Examples from the animal world are cited – young male elephants run rampant if they don’t have male authority figures in their herds. Multi-culturalism and political correctness are deplored.

One of the IWF’s board argues in its most recent newsletter that “our tolerant ways” are seen as weakness by the growing western Muslim population. A ‘significant minority’ of this population is “filled with a violent religiously based obsession with destruction of the current global civilization.”

Dobriansky was, then, the ideal person to be sent, in 2004, to head the “Iraqi women’s democracy initiative”. She would equip Iraqi women with the means to “lobby for fair treatment” she claimed. As Iraqi novelist Haifa Zangana points out, after “liberation” Bush and Blair made much of the rights of women as a centrepiece of their vision for Iraq, bringing “handpicked” individuals to the White House where they “recited desperately needed homilies” to justify the invasion.

Meanwhile, Zangana, herself a former prisoner of the Saddam regime, says women are prisoners in their homes because of the horrendous violence. Acute malnutrition has doubled among children, there is 70% unemployment and poverty is driving women into prostitution, while backstreet abortion is rife and honour killing is increasing.
Never mind. According to a speaker at an IWF seminar, the US “can educate the Iraqi public about the democratic ideal of being an American, and living this wonderful life across the world.” Dobriansky has argued, by the way, that we need to eliminate the myth that there are such things as social and economic rights.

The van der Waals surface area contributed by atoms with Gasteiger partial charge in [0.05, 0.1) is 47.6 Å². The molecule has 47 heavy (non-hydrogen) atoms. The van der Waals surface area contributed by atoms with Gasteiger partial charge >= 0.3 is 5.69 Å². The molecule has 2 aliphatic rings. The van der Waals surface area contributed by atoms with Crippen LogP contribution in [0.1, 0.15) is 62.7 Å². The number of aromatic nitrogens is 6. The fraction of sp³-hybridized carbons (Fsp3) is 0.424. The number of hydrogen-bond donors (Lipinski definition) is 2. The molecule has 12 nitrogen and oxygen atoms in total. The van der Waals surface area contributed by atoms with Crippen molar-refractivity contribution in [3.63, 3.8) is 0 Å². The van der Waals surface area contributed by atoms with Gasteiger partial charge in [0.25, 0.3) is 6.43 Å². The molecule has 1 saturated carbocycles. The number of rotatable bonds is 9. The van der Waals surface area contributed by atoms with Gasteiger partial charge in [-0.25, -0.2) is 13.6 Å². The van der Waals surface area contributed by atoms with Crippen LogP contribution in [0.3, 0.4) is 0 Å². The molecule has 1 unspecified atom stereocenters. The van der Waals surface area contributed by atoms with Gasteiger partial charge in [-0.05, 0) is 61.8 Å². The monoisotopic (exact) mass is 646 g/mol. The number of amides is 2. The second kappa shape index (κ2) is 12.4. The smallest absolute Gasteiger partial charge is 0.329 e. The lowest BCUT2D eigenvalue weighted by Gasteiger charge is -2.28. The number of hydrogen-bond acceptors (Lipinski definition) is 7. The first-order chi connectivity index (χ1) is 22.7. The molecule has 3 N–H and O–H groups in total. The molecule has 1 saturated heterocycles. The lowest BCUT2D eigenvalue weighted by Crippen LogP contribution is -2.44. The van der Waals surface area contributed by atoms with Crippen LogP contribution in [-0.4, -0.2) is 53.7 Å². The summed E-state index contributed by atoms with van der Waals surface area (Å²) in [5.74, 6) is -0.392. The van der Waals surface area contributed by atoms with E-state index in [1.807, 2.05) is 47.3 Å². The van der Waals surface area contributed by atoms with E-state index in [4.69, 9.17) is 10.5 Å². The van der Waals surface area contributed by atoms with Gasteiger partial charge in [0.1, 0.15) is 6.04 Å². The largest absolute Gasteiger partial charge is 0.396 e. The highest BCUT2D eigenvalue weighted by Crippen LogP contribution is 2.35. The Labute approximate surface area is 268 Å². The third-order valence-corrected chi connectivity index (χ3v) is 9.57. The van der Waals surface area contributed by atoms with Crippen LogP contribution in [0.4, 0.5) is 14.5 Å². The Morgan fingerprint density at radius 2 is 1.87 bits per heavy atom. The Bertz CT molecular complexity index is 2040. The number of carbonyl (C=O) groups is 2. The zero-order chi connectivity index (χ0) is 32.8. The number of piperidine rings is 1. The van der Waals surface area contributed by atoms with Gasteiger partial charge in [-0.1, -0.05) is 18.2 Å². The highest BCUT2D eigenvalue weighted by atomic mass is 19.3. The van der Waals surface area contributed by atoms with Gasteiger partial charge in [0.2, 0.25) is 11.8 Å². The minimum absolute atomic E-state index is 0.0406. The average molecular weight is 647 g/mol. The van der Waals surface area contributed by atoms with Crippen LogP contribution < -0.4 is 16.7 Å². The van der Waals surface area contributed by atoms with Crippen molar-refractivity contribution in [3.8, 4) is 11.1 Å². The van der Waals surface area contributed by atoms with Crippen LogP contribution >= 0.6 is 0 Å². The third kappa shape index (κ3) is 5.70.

Dobriansky has been central to Bush’s irresponsible policies of climate change and global warming. The US is the world’s biggest carbon dioxide polluter and Kofi Annan spoke at the world summit on climate change last year about the “frightening lack of leadership” on the issue.

Dobriansky has staunchly defended the US’s refusal to ratify the Kyoto protocol, and has fought to block international agreements to cap carbon monoxide emissions. In 2005 she led the US’s resistance to imposing controls on illegal logging of forests, arguing that nothing should interfere with free trade.

When author Elizabeth Kolbert was researching her highly regarded book on global warming, “Field Notes from a Catastrophe”, Dobriansky granted her a 15 minute interview. She repeated endlessly the mantra, “we act, we learn, we act again” and insisted economic growth “is the solution, not the problem.”

So far, among the local politicians, only the Green Party has had the decency to express dismay that this paragon of all that is appalling about the Bush administration, has been sent among us.

Do the rest of the parties believe she will civilise us and instruct us on how to live this wonderful life? Or are they too busy girding their largely male loins for “a battle a day” to care? Happy International Women’s Day.

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Filed under margaret thatcher, paula dobriansky